His love, support, and encouragement was the impetus for this blog (and, of course, Tucker).  After much prodding from him I took years of journaling and notes and decided to really begin writing.  He convinced me that I had a great story to tell- not only entertaining – but inspiring.  Writing was always a first love, and he gave me the confidence to ‘put it out there.’


Together, we face the world together.  We’re rarely found without the other, it’s a bit sickening, really…

My favorite phrase?, ‘My son is not disabled.  He is differently abled, by my standards I say perfectly abled.’

His favorite phrase?  “Living right never gets old, so I’ll never grow old with you by my side.”

For more information or questions, don’t hesitate to contact me at nicholekea@gmail.com

20 thoughts on “About the Author

  1. I have a beautiful 12 year old daughter that has cognitive issues. There has never been a diagnosis for her problems but the colander post really hit home. Noelle has been in speech therapy since she was 3 and although she is much better no one truly gets her problem. Teachers know that she has accommodations but don’t really get it. I may have to use your experiment at our next ARD meeting. Thank you so much for sharing.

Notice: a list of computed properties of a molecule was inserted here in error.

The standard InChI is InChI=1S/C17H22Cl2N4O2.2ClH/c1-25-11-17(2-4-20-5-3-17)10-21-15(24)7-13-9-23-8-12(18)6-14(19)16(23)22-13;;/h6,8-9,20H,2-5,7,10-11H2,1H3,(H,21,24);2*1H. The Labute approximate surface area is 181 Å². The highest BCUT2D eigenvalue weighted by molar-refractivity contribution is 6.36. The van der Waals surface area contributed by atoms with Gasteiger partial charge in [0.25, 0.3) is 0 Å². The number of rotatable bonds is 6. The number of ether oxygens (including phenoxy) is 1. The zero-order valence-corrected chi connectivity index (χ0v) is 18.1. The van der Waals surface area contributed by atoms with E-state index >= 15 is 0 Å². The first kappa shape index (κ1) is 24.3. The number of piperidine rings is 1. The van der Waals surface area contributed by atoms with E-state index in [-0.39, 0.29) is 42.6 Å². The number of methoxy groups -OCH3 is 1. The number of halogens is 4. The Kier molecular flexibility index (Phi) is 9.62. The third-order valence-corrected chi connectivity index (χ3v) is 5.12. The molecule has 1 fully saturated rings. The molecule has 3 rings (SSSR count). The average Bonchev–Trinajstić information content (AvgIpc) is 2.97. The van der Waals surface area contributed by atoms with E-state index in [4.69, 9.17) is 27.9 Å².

• Melanie,

      Please do! I’m working on a video of it that I presented to a classroom. I see your email here – just comment back if you would like me to send it to you when I’m done editing. Many blessings to you and Noelle – we are VERY blessed to have worked with amazing teachers. We’ve honestly only had one who didn’t get it…and that was BEYOND frustrating. Keep on, keeping on mama – that is all you can do, and that is enough!



      • Nikki I am school social worker in MI who is compassionate and compelled to help others understand ASD. I would LOVE to watch your video and be able to show it to classrooms. OH this could be good.